But, in fact, that’s not how Mary responded.  Instead, Scripture records Mary’s response in a passage known as The Magnificat and I think there are some lessons for us in it:

46 Mary responded,
“Oh, how my soul praises the Lord.
47 How my spirit rejoices in God my Savior!
48 For he took notice of his lowly servant girl,
and from now on all generations will call me blessed.
49 For the Mighty One is holy,
and he has done great things for me.
50 He shows mercy from generation to generation
to all who fear him.
51 His mighty arm has done tremendous things!
He has scattered the proud and haughty ones.
52 He has brought down princes from their thrones
and exalted the humble.
53 He has filled the hungry with good things
and sent the rich away with empty hands.
54 He has helped his servant Israel
and remembered to be merciful.
55 For he made this promise to our ancestors,
to Abraham and his children forever.”
Luke 1:46-55, NLT

First, the text tells us Mary’s “soul praises” and her “spirit rejoices”. From this, and because Gabriel told Mary the Spirit of the Lord would come to her, we know Mary was fully united with the Holy Spirit and thus, it is by the Holy Spirit that she is able to praise God in the midst of such difficult circumstances.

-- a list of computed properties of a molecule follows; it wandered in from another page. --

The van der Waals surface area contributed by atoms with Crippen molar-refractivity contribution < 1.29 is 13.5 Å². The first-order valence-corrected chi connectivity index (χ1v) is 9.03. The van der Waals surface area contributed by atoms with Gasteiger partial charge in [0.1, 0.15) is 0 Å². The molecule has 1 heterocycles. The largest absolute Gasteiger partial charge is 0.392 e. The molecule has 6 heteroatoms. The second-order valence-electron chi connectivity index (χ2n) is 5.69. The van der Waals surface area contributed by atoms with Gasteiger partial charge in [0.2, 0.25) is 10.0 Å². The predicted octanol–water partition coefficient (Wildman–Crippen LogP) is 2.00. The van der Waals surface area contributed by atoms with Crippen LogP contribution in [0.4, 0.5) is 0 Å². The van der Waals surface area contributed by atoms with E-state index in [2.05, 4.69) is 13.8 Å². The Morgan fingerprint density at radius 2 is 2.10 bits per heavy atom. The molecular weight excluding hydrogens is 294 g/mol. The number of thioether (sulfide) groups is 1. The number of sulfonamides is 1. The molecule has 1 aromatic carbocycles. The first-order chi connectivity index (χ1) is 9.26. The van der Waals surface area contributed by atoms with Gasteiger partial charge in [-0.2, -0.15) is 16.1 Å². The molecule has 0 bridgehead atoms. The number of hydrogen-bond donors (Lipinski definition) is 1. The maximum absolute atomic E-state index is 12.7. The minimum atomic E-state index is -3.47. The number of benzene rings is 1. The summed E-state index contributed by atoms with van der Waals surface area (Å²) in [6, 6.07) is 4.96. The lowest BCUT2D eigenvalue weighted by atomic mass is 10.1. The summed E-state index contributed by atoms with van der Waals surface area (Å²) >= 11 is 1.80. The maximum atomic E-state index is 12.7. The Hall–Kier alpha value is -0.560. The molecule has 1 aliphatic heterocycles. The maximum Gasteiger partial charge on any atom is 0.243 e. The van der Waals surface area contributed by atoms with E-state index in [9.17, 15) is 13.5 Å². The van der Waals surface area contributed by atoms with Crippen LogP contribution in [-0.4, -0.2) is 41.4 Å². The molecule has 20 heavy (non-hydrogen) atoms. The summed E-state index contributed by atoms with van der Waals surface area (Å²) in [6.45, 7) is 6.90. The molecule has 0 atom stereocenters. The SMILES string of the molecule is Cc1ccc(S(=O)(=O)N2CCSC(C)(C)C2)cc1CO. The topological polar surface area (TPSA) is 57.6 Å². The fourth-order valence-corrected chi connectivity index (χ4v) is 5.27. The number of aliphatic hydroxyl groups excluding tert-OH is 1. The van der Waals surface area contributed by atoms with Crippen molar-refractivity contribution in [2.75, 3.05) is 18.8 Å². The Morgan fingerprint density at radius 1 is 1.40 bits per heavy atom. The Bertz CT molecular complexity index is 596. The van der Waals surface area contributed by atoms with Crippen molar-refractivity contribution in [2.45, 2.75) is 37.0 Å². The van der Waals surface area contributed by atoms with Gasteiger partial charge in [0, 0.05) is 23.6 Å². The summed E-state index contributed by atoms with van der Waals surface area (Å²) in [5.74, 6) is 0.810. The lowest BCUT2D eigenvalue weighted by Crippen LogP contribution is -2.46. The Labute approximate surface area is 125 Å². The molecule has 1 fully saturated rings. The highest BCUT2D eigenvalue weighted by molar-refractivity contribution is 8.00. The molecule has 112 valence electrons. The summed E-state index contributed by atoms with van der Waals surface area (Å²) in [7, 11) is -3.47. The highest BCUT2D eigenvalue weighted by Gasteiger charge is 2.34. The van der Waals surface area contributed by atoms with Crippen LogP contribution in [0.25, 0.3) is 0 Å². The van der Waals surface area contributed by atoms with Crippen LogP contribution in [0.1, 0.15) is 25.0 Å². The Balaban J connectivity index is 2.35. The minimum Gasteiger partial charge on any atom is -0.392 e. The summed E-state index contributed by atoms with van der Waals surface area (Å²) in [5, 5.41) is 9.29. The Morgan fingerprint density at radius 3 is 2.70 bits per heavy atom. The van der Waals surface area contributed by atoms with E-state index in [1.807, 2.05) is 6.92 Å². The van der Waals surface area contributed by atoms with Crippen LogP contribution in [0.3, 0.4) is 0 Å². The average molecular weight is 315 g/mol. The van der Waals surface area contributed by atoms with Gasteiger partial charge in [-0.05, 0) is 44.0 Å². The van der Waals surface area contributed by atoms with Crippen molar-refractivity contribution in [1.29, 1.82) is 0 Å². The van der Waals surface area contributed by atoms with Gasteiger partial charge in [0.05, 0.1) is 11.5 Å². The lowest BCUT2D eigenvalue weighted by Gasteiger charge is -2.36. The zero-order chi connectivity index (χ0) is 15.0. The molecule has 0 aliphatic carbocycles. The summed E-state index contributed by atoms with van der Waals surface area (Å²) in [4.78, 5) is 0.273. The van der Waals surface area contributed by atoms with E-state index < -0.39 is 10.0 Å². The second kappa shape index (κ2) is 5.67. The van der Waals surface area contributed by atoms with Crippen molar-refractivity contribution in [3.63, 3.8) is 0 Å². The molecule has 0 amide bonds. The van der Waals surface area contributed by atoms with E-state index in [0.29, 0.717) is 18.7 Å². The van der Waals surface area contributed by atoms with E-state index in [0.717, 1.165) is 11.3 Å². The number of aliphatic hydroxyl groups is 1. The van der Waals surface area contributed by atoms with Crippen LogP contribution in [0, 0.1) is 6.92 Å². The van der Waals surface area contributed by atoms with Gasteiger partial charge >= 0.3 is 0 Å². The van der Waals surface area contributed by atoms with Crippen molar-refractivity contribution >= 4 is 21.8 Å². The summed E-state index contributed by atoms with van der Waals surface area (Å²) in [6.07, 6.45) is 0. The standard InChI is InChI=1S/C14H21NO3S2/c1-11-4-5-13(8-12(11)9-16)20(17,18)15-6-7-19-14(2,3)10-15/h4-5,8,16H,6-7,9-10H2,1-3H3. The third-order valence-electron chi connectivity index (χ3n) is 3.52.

Second, Mary calls herself the Lord’s “servant”.  She was fully submitted to God as her Lord. You may have heard the phrase, “You can’t say ‘No, Lord'”, meaning that God is either Lord of your life and you are submitted to His leading, or He is not. There is no in-between.

Third, even though her social, legal and even physical well being were threatened (or could have been), Mary proclaims that God has done great things for her.  Mary is fully confident in God’s sovereignty, even though she is facing difficult circumstances and can’t see the future for how they will turn out.

Fourth, in vv 51-55, Mary reflects on God’s character revealed throughout Israel’s history. In so doing, Mary leans on her version of “Scripture” for encouragement — and she is fully believing God is faithful to keep his promises.

From these lessons, we can ask the same questions of our ourselves:

  1. Am I fully united with the Holy Spirit? Is there anything hindering my relationship with the Lord this Advent? An attitude to confess? A habit to quit? A sin to turn away from? A relationship to reconcile?
  2. Am I fully surrendered to God’s leading?  Is God truly Lord over my life?  Am I willing  to praise God with my mouth, but not willing to accept His teaching and direction when it’s different from what I want?
  3. Am I fully confident in God’s sovereignty — regardless of my current circumstances — even though I can’t see the future?
  4. Do I fully believe God is faithful to keep his promises?  Am I regularly leaning into Scripture for evidence and encouragement of God’s character and promises?

I love the verb that opens this passage in the NLT, “Mary responded” (emphasis mine). Many translations use the phrase, “And Mary said …”.  But this verb “responded” suggests to me that Mary did not just preach herself a sermon and keep the knowledge in her head. No. Mary responded in her mind, in her spirit, and with her actions.  She purposed in her heart to believe God, trust in Him and live out her faith accordingly.

How are you responding to God this Advent season?